Abstract Title

SURVIVAL SEX ON THE STREETS: RESULTS FROM THE HOMELESS WOMEN'S HEALTH AND VICTIMIZATION STUDY

Presenter Name

Shlesma Chhetri

Abstract

In order to meet the needs of homeless women in our community, we must first understand their experience. The Homeless Women’s Health and Victimization Study provides valuable insight about the frequency, types, correlates, and consequences of violence and victimization among homeless women in our community. Some of the most compelling results from this study were related to transactional sex. These findings contribute to an understanding of the role that “survival sex” plays in the complex experience of female homelessness. Survival sex can be defined simply as transactional sex acts that are performed to meet a person’s most basic and immediate needs. This behavior is an adaptation to survive in the hostile and predatory environment that many homeless women find themselves in. Some homeless women perceive survival sex as the “last resort”. Although these behaviors are often grossly underreported due to stigma, our study participants were graciously honest about their experiences. From their responses, it is clear that not only is survival sex happening in our homeless communities, but that it is happening at much higher rates than previously estimated. This finding is even more alarming when considered alongside the mental and physical health implications of these practices. Additionally this study highlights the correlation between survival sex and history of prior victimization among these women, broadening the conceptualization of transactional sex. This study has given a voice to women in our community that are often overlooked and these results highlight the significance of a practice that most would prefer to ignore. A problem cannot be addressed if nobody knows it exists.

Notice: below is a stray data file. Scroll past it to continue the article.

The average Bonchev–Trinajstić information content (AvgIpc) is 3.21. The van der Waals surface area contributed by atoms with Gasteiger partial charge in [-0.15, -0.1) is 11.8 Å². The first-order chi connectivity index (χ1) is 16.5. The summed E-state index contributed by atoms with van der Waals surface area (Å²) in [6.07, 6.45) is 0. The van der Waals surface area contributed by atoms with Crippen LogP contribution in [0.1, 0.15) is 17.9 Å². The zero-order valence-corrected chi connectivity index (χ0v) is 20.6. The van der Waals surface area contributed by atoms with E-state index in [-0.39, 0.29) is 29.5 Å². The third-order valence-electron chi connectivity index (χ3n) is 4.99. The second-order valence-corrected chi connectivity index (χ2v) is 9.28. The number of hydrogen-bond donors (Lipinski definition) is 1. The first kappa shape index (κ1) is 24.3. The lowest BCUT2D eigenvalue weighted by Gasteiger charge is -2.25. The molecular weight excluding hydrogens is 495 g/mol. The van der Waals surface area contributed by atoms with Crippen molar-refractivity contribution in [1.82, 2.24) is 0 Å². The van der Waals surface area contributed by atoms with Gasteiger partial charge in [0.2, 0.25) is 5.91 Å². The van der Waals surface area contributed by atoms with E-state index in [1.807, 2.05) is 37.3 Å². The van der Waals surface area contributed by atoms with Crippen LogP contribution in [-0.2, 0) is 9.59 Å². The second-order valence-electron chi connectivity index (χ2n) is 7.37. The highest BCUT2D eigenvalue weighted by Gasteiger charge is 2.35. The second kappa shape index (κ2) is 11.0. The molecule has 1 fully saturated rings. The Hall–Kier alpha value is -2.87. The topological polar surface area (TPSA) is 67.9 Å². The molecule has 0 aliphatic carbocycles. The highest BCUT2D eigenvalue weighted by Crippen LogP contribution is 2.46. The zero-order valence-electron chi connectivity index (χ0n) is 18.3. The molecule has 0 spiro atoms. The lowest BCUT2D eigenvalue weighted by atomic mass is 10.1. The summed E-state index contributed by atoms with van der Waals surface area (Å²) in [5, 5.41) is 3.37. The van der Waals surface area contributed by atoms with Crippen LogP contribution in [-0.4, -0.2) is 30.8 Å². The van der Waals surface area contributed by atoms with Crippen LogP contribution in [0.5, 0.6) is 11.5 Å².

Purpose (a):

The Homeless Women’s Health and Victimization Study was conducted in order to explore the unique experience of violence and victimization among homeless women and the effects these experiences have on physical and mental health. This poster will focus on the results related to transactional sex.

Methods (b):

This study utilized non-random, purposive sampling of women utilizing emergency shelter services in the East Lancaster area of Fort Worth, Texas. A total of 150 face-to-face interviews were conducted with homeless women by trained volunteers from December 2012 to May 2013. The interview consisted of closed and open ended questions covering recent victimization, service utilization, mental and physical health, healthcare utilization, prior abuse, and transactional sex. Quantitative data analysis was performed using statistical software and a grounded theory approach was used for qualitative data analysis.

Results (c):